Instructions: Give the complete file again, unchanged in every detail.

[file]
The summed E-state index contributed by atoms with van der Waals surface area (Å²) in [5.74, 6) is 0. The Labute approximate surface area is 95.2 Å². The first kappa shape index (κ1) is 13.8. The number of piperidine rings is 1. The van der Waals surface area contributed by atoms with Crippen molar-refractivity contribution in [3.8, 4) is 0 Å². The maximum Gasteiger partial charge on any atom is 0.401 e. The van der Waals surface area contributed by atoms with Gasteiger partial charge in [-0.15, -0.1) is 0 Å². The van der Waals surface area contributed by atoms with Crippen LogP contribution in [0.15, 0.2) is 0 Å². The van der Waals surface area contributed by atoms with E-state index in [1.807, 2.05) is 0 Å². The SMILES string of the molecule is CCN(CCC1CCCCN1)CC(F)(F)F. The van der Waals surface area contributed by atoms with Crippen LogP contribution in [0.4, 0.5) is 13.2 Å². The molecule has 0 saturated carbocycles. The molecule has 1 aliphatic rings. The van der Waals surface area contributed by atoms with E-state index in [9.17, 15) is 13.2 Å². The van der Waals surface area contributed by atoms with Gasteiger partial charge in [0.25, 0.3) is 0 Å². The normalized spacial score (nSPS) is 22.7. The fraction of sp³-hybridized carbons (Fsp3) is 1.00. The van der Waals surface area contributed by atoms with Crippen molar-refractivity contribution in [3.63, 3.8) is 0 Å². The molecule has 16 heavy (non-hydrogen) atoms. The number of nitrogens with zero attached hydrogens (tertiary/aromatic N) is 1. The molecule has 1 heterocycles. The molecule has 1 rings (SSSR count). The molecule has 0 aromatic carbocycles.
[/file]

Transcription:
The summed E-state index contributed by atoms with van der Waals surface area (Å²) in [5.74, 6) is 0. The Labute approximate surface area is 95.2 Å². The first kappa shape index (κ1) is 13.8. The number of piperidine rings is 1. The van der Waals surface area contributed by atoms with Crippen molar-refractivity contribution in [3.8, 4) is 0 Å². The maximum Gasteiger partial charge on any atom is 0.401 e. The van der Waals surface area contributed by atoms with Gasteiger partial charge in [-0.15, -0.1) is 0 Å². The van der Waals surface area contributed by atoms with Crippen LogP contribution in [0.15, 0.2) is 0 Å². The van der Waals surface area contributed by atoms with E-state index in [1.807, 2.05) is 0 Å². The SMILES string of the molecule is CCN(CCC1CCCCN1)CC(F)(F)F. The van der Waals surface area contributed by atoms with Crippen LogP contribution in [0.4, 0.5) is 13.2 Å². The molecule has 0 saturated carbocycles. The molecule has 1 aliphatic rings. The van der Waals surface area contributed by atoms with E-state index in [9.17, 15) is 13.2 Å². The van der Waals surface area contributed by atoms with Gasteiger partial charge in [0.25, 0.3) is 0 Å². The normalized spacial score (nSPS) is 22.7. The fraction of sp³-hybridized carbons (Fsp3) is 1.00. The van der Waals surface area contributed by atoms with Crippen molar-refractivity contribution in [3.63, 3.8) is 0 Å². The molecule has 16 heavy (non-hydrogen) atoms. The number of nitrogens with zero attached hydrogens (tertiary/aromatic N) is 1. The molecule has 1 heterocycles. The molecule has 1 rings (SSSR count). The molecule has 0 aromatic carbocycles.